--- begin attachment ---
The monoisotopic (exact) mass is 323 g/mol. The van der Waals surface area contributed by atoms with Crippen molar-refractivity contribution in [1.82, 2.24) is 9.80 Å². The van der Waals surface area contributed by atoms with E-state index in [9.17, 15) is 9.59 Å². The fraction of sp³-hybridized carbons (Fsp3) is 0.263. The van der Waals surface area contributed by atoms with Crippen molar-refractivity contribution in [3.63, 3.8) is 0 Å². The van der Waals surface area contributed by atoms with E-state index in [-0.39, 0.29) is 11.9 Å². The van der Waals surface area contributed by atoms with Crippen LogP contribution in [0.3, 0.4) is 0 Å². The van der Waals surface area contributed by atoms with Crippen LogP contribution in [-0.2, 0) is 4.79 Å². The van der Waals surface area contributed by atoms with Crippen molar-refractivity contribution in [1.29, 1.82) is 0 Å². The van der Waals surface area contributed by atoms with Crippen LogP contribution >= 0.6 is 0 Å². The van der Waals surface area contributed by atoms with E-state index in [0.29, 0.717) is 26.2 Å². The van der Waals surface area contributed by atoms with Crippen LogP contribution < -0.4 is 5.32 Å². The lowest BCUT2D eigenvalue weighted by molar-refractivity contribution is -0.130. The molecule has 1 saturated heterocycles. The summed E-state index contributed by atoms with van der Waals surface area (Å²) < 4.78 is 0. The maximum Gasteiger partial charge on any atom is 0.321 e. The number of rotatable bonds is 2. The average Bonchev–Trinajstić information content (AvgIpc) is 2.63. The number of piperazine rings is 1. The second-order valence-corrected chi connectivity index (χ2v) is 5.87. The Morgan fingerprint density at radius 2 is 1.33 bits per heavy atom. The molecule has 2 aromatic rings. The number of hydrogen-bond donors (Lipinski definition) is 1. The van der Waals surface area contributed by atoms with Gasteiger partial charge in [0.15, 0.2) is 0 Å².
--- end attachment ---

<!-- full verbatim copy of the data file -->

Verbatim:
The monoisotopic (exact) mass is 323 g/mol. The van der Waals surface area contributed by atoms with Crippen molar-refractivity contribution in [1.82, 2.24) is 9.80 Å². The van der Waals surface area contributed by atoms with E-state index in [9.17, 15) is 9.59 Å². The fraction of sp³-hybridized carbons (Fsp3) is 0.263. The van der Waals surface area contributed by atoms with Crippen molar-refractivity contribution in [3.63, 3.8) is 0 Å². The van der Waals surface area contributed by atoms with E-state index in [-0.39, 0.29) is 11.9 Å². The van der Waals surface area contributed by atoms with Crippen LogP contribution in [0.3, 0.4) is 0 Å². The van der Waals surface area contributed by atoms with Crippen LogP contribution in [-0.2, 0) is 4.79 Å². The van der Waals surface area contributed by atoms with Crippen molar-refractivity contribution in [1.29, 1.82) is 0 Å². The van der Waals surface area contributed by atoms with Crippen LogP contribution >= 0.6 is 0 Å². The van der Waals surface area contributed by atoms with E-state index in [0.29, 0.717) is 26.2 Å². The van der Waals surface area contributed by atoms with Crippen LogP contribution < -0.4 is 5.32 Å². The lowest BCUT2D eigenvalue weighted by molar-refractivity contribution is -0.130. The molecule has 1 saturated heterocycles. The summed E-state index contributed by atoms with van der Waals surface area (Å²) < 4.78 is 0. The maximum Gasteiger partial charge on any atom is 0.321 e. The number of rotatable bonds is 2. The average Bonchev–Trinajstić information content (AvgIpc) is 2.63. The number of piperazine rings is 1. The second-order valence-corrected chi connectivity index (χ2v) is 5.87. The Morgan fingerprint density at radius 2 is 1.33 bits per heavy atom. The molecule has 2 aromatic rings. The number of hydrogen-bond donors (Lipinski definition) is 1. The van der Waals surface area contributed by atoms with Gasteiger partial charge in [0.15, 0.2) is 0 Å².